Hedgehogs

Branchage appeal to help cut hedgehog fatalities

Andrew Segal

BBC South West

A conservation group has called on people in Jersey to help preserve more wildlife and prevent more hedgehog fatalities during the island's practice of branchage.

Islanders who do not cut back their hedges that overhang roads and pathways can be fined.

There are inspections across the parishes of the island in July and September.

Action for Wildlife Jersey said the Branchage Working Group had to change its approach to this year’s awareness campaign due to Covid-19 restrictions and the group had launched its first ever video campaign to raise awareness of best practices that would reduce threats to local wildlife.

Hedgehog
BBC

Chairman of Action for Wildlife Jersey, Chris Perkins, said changes made to branchage working practices "continue to benefit banques and hedges, which are such important wildlife corridors and nesting sites".

However, the numbers of injured hedgehogs in the care of the Jersey Hedgehog Group was higher than this time in 2019, with 21 seriously injured hedgehogs in its care, he said.

He said: "More than 85% of these injuries, caused by strimmers, have been fatal. The increase in hedgehog injuries is likely to be a result of more people spending time in their gardens during lockdown, with a resultant increase in strimmer use."

He added that the Branchage Working Group was urging landowners and contractors to continue following new branchage guidelines, and gardeners should try to avoid using strimmers and "should always check for the presence of animals such as hedgehogs before beginning work".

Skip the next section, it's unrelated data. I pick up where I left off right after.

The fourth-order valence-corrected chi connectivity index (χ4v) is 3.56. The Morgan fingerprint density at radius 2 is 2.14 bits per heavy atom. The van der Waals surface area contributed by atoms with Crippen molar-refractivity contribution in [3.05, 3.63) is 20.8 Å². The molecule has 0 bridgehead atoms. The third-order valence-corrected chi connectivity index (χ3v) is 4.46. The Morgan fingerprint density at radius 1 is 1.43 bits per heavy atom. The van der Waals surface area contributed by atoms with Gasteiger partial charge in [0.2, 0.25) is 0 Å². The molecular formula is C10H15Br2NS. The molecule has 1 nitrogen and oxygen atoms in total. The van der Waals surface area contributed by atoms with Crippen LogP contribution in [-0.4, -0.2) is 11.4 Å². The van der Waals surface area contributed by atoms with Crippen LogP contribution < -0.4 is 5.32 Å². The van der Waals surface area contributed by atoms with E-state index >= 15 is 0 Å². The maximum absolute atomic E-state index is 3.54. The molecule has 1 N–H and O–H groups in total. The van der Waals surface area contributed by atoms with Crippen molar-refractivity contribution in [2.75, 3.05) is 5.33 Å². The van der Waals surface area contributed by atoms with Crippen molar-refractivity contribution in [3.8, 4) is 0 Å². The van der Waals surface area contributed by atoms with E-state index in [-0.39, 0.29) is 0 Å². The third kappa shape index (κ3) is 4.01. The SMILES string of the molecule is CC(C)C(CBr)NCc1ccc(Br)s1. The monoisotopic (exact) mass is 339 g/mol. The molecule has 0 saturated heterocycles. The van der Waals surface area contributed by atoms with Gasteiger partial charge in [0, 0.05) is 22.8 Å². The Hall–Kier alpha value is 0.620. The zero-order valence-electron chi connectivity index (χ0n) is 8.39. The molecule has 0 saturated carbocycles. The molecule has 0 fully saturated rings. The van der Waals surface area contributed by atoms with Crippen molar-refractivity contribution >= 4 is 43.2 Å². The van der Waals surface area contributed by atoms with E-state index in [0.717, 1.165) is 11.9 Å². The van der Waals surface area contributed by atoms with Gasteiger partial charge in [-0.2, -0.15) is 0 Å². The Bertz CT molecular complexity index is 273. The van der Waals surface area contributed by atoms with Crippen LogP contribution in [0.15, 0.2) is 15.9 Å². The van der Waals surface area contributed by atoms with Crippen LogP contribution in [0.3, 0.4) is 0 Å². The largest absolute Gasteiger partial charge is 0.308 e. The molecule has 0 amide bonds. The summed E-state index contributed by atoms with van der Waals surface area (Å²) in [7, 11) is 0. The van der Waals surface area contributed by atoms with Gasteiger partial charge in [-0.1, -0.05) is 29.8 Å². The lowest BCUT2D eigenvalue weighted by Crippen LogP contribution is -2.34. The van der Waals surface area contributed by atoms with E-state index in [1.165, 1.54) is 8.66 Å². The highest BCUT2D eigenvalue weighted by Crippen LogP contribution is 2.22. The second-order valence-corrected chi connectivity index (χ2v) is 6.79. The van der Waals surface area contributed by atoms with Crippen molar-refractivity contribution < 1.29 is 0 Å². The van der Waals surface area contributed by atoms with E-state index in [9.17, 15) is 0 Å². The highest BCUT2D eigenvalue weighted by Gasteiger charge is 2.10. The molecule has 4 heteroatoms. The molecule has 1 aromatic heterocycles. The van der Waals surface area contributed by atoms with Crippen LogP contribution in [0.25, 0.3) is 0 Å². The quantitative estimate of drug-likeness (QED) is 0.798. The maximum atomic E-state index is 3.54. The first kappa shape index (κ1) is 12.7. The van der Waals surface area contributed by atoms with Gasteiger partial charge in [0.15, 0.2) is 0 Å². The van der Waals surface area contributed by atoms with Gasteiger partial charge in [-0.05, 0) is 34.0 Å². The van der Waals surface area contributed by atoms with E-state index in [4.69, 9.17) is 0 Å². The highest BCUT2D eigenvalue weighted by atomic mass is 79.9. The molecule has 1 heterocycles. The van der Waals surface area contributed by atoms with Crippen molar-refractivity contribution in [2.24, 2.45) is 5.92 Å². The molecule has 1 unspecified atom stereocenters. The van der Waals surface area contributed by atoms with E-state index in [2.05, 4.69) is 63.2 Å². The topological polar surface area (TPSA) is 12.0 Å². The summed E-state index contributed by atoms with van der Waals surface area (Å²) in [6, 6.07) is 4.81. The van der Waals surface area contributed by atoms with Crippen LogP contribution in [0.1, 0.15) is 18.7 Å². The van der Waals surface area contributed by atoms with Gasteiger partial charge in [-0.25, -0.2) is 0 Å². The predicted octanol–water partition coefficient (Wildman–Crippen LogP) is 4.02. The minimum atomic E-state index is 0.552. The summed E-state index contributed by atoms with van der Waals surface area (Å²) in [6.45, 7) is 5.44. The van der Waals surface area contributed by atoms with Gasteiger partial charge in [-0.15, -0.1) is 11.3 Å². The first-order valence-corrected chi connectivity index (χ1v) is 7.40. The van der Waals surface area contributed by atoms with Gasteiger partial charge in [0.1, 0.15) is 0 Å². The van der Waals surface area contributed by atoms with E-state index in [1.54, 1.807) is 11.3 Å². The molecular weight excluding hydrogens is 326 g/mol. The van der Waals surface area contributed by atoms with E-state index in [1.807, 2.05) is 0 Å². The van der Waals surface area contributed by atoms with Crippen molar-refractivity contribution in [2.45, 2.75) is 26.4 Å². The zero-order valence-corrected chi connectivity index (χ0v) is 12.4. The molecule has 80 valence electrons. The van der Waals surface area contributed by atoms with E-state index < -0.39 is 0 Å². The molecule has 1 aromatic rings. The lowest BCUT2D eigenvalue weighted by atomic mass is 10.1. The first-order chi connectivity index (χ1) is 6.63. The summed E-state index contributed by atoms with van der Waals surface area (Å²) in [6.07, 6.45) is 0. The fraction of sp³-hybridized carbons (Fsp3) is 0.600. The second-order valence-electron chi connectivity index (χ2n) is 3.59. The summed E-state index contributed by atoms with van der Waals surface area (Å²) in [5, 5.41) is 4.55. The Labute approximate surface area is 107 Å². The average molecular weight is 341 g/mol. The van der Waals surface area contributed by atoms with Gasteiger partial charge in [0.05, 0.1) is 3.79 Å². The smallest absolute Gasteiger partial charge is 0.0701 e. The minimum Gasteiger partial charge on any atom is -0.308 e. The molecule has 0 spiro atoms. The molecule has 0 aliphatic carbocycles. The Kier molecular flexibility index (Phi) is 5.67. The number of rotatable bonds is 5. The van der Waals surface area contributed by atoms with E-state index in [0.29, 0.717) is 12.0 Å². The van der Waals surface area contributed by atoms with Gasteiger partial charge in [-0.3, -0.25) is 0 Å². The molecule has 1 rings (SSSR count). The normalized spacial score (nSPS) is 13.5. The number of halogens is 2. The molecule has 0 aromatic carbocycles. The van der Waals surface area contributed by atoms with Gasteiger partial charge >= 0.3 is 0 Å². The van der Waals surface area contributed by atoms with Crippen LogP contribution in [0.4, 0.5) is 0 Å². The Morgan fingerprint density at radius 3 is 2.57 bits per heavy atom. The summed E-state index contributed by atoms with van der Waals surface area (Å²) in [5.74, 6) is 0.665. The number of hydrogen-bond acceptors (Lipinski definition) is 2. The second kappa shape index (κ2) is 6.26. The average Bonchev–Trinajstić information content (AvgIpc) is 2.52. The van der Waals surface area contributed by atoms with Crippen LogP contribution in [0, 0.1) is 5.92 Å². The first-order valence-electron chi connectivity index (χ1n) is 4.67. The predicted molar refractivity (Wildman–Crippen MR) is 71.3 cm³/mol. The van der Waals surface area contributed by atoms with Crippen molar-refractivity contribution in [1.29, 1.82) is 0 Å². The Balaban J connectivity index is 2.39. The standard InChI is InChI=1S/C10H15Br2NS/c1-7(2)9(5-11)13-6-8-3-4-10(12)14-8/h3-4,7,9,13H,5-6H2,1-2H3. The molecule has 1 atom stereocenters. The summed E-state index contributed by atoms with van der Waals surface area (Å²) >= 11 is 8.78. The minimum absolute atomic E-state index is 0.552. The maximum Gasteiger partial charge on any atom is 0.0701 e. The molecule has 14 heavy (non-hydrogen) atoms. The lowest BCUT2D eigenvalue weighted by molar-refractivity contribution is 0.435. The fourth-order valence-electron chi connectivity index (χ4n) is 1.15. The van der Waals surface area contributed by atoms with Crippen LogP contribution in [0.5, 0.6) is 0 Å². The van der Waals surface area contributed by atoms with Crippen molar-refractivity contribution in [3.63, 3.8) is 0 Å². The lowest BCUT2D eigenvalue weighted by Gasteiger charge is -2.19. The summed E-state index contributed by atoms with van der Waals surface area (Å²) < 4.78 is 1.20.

People now spotting 'randy' - not 'flattened' - hedgehogs

Neil Heath

BBC News Online

A wildlife expert has been explaining how lockdown restrictions have been helping urban wildlife while engaging more people with nature.

Michael Walker, who is Nottinghamshire's mammal recorder, said he has had people sending him videos of "randy" hedgehogs trying to mate.

Hedgehog on the road
Getty Images

"Hedgehogs have become extremely active and people are noticing them more in their gardens," he said.

"I've had a video sent to me of a male pursuing a female, a few nights ago, very noisily.

"When two males are involved, it can cause quite a commotion with even more huffing."

Hedgehog in the grass
Getty Images

Mr Walker believes it is not that there is an increase of species, but that people are experiencing wildlife more as they are at home and are taking more walks.

"I think it's down to more awareness," he said.

"But you could say with fewer cars on the roads it could be reducing hedgehog mortality.

"You usually see lots of flattened hedgehogs at this time of year."

Mr Walker, who works for Nottinghamshire Wildlife Trust, has appealed for help in recording wildlife during this period.

He would especially like to hear about what has been seen in the usually busy city areas.